• A risk of having a locked in price is the uncertainty of the property market. Your property may suddenly lose value but you will still be paying the agreed price for it.

Things To Do

  • Make sure that it is definitely the property you want. This includes the size, suburb, orientation, and whether it is on a level you want to be on.
  • Visit the property site regularly and check if there are any other constructions occurring that may obstruct your view.
  • Carefully inspect the display home, including fixtures, fittings and finishes.
  • Research the market conditions and get advice from professionals on the right time to buy.
  • Research the developer. Do not be afraid to ask detailed questions and inspect other projects completed by them in the past. You may even want to talk with a past client to gauge satisfaction.
  • Have a legal professional look over all contracts and translate key points to you in laymen’s terms.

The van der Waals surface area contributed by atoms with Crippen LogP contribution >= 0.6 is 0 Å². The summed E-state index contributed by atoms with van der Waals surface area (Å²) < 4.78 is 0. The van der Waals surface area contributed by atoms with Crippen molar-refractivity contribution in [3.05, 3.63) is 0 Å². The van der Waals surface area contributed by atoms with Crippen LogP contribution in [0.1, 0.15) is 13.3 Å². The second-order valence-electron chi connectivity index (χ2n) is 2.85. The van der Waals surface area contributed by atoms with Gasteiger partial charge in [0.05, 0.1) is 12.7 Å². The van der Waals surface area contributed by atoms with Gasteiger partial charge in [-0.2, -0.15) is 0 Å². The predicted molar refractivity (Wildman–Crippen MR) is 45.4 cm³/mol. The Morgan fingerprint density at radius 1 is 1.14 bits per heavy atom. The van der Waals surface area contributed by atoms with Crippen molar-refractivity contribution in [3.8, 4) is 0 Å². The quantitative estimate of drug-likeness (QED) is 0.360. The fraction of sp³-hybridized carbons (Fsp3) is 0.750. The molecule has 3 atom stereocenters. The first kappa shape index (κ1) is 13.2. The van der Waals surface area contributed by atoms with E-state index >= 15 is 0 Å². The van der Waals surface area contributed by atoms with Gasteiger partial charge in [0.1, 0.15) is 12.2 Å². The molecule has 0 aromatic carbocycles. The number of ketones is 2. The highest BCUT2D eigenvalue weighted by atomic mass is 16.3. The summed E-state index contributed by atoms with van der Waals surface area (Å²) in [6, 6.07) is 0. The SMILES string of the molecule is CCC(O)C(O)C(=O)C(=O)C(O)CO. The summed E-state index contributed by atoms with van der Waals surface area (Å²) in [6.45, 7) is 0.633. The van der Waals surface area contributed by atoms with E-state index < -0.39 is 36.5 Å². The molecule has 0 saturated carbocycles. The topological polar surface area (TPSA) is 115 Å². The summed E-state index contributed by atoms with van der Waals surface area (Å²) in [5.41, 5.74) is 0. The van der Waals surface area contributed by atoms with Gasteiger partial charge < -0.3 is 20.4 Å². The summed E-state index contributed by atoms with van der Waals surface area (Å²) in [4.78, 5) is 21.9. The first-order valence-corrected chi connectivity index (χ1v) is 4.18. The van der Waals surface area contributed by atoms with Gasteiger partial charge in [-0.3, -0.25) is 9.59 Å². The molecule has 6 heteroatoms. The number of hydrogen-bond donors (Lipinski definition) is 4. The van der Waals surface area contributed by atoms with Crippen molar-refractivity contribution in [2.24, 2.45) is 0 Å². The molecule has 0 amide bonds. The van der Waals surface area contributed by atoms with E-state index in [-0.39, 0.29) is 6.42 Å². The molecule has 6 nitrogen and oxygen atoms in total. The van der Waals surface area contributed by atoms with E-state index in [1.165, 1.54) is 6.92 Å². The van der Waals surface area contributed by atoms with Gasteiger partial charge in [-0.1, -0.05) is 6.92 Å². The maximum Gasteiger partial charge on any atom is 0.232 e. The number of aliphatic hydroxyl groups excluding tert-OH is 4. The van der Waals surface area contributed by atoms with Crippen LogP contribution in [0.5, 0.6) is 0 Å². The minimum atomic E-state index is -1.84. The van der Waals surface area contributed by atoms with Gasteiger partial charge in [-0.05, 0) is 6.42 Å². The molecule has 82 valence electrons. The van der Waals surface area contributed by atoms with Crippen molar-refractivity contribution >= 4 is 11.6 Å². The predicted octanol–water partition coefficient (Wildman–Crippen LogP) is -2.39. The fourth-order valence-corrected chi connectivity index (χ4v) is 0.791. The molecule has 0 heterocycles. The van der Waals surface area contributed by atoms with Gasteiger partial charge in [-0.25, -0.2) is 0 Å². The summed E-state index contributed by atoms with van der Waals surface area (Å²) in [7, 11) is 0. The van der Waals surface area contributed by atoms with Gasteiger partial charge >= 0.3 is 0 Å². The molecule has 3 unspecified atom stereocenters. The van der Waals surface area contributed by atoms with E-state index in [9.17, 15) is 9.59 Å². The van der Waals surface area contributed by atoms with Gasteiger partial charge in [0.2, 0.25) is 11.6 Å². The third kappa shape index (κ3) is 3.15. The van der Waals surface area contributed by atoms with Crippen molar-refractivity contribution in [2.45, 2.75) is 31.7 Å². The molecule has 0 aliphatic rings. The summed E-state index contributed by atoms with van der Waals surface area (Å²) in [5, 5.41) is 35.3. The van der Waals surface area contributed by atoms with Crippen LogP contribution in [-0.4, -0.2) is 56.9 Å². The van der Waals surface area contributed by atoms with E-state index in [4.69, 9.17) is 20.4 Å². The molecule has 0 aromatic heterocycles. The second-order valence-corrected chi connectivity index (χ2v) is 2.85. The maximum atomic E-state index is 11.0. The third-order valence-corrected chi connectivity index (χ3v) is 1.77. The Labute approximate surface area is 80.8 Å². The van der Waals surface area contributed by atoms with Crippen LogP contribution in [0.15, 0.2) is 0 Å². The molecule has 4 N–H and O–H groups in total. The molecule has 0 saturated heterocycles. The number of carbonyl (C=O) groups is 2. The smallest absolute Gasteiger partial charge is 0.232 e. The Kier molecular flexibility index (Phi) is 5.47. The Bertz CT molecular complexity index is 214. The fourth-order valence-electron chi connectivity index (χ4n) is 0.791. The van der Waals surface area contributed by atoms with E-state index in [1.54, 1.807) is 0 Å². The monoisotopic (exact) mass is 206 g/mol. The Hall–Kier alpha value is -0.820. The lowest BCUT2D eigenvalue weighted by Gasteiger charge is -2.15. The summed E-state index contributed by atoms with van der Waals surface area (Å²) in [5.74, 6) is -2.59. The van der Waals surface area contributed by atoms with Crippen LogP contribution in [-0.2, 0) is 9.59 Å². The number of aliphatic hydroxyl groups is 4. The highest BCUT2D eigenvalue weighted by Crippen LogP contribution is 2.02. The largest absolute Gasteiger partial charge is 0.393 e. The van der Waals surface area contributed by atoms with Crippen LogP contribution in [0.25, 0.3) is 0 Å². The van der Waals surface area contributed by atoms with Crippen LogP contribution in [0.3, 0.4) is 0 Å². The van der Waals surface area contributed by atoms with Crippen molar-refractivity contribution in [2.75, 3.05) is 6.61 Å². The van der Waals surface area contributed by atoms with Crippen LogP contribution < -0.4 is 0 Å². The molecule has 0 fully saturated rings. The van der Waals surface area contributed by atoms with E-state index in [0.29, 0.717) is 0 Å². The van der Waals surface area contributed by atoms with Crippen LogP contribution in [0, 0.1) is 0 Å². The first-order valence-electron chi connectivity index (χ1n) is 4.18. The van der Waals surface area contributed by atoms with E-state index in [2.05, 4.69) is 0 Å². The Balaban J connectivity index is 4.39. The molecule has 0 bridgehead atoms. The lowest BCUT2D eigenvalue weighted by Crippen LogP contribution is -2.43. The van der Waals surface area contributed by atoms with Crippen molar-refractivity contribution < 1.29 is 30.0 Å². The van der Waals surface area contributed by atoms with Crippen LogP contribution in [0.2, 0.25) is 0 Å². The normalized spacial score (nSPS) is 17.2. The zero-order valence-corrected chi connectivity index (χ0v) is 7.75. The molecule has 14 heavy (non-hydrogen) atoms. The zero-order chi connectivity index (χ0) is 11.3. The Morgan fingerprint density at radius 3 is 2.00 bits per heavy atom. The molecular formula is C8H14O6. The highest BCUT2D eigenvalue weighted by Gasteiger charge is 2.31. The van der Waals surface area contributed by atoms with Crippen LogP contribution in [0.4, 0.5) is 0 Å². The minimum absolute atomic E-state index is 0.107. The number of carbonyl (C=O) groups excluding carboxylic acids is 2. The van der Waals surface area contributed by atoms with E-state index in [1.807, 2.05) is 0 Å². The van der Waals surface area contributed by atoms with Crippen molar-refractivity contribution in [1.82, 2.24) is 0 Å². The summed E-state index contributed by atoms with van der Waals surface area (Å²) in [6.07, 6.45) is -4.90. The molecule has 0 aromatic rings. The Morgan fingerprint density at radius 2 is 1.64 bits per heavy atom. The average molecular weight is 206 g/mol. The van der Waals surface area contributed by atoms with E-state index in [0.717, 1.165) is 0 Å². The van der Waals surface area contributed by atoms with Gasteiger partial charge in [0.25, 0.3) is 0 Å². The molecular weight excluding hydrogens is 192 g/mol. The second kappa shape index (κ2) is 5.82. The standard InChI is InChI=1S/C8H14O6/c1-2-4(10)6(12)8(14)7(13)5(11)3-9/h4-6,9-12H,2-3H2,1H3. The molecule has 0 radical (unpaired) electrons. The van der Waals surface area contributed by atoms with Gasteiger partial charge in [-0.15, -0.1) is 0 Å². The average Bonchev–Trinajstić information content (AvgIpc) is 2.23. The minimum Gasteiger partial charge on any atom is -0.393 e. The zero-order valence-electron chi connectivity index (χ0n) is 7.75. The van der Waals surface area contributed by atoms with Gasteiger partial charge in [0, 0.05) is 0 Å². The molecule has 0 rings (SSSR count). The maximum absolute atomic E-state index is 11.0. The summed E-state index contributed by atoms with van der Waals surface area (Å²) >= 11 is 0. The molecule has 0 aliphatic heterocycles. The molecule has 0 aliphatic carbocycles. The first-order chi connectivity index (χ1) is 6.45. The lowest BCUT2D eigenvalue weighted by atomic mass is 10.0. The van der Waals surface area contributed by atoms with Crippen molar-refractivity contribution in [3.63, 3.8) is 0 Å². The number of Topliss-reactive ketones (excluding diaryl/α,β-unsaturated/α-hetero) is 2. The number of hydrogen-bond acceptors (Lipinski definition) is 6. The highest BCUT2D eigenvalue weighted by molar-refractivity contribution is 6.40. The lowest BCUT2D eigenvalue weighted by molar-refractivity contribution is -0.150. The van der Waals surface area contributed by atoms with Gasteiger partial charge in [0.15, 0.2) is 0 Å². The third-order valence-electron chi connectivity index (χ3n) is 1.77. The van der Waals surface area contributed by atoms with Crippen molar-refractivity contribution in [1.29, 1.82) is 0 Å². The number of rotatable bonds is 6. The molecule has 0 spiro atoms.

• Make sure you have a lender that has agreed to financing. A lot of lenders are reluctant to finance off-the-plan properties given their high risk and the chance that the lendee will sell the property for a high price straight away, meaning the lender will lose interest.
  • Check that your deposit is going into a trust account, and do not let that money be released to a personal name to help build the project. This is a sure fire way to lose a lot of money very quickly.

Essentially, when buying off-the-plan, make sure you do the appropriate research to make sure it is the right option for you!

References

Emily Blatchford, Huffington Post, Buying A House Off The Plan: The Things You Need To Know, http://www.huffingtonpost.com.au/2016/02/18/buying-off-the-plan-australia_n_9269506.html, Accessed April 7th, 2017.

Oz Property Law, Buying Property Off-the-plan, http://ozpropertylaw.com/buying-property-off-the-plan/?gclid=CKqb2qX4kNMCFUcKKgodLqkF-g , Accessed April 7th, 2017.

Real Estate View, Things to Consider when Buying Off-the-plan, https://advice.realestateview.com.au/buying/things-to-consider-when-buying-off-the-plan/, Accessed April 7th, 2017.

Tim McIntyre, Your Investment Property, The Trick to Buying off the Plan, http://www.yourinvestmentpropertymag.com.au/buying-property/the-trick-to-buying-off-the-plan-148257.aspx, Accessed April 7th, 2017.